Lit Hub Daily: September 13, 2023

  • “I beg you to see what it is that we must save, and not to let the bigots and misogynists take it away from us again.” Watch Ursula K. Le Guin read about her illegal abortion as a college senior in 1964. | Lit Hub Virtual Book Channel

  • Zakiya Dalila Harris goes behind the scenes of the new TV adaptation of her bestselling debut novel, The Other Black Girl. | Lit Hub Film & TV

  • “It’s both mystical and humiliating how your novel can know things before you yourself know them.” James Frankie Thomas on discovering his trans identity while writing fiction. | Lit Hub Memoir

  • Nick Ripatrazone muses on the generative nostalgia of old manuscripts: “Our old manuscripts—however trite and embarrassing they might be—are records of our formation.” | Lit Hub

  • James Reich considers the impact of nature and landscape on writing characters. | Lit Hub Craft

  • On the enduring popularity of Marvel’s Fantastic Four. | Lit Hub Comics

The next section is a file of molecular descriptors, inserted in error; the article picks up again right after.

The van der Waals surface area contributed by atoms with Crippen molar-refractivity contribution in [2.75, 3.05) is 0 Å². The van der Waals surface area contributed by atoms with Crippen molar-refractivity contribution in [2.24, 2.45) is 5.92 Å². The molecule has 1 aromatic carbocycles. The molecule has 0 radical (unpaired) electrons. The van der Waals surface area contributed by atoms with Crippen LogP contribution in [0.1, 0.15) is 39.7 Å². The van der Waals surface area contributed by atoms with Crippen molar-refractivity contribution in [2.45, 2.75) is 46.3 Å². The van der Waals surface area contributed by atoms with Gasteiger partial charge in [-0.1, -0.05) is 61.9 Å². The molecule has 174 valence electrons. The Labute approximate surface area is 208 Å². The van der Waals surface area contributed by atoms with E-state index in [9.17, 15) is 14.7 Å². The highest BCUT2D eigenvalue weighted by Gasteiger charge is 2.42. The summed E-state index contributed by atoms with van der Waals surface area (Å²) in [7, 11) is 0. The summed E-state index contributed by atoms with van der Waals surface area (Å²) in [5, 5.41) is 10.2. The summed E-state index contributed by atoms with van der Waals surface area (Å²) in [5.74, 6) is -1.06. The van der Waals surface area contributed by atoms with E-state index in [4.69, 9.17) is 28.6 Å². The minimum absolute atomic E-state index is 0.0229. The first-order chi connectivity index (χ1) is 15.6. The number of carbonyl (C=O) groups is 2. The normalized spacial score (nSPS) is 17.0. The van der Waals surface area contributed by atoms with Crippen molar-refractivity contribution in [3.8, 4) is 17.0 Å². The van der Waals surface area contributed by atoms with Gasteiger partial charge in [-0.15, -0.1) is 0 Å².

• The Pulitzer Prize board is amending its citizenship requirement in Books, Music, and Drama: “Those who have made the United States their longtime primary home” will now be eligible in those categories. | The Pulitzer Prizes

  • “Recovered Black modernist texts that rewrite the known historical narrative, Amiable with Big Teeth and Romance in Marseille offer a glimpse of a reclaimed Black future.” Gary Edward Holcomb considers Claude McKay’s legacy. | LARB

  • Read these 11 essential hip-hop books. | Vulture

  • “I’m interested in memoir, I’m interested in memory. But why are we memoirists? Publishing’s tendency is towards flattening.” Kate Zambreno and Larissa Pham in conversation. | The Nation

  • “The wounds of Chile are deep, but regardless of how Chileans decide to deal with our trauma and conflicts, Allende’s legacy might have some bearing beyond the borders of his country.” Ariel Dorfman on Salvador Allende, 50 years after his death. | NYRB

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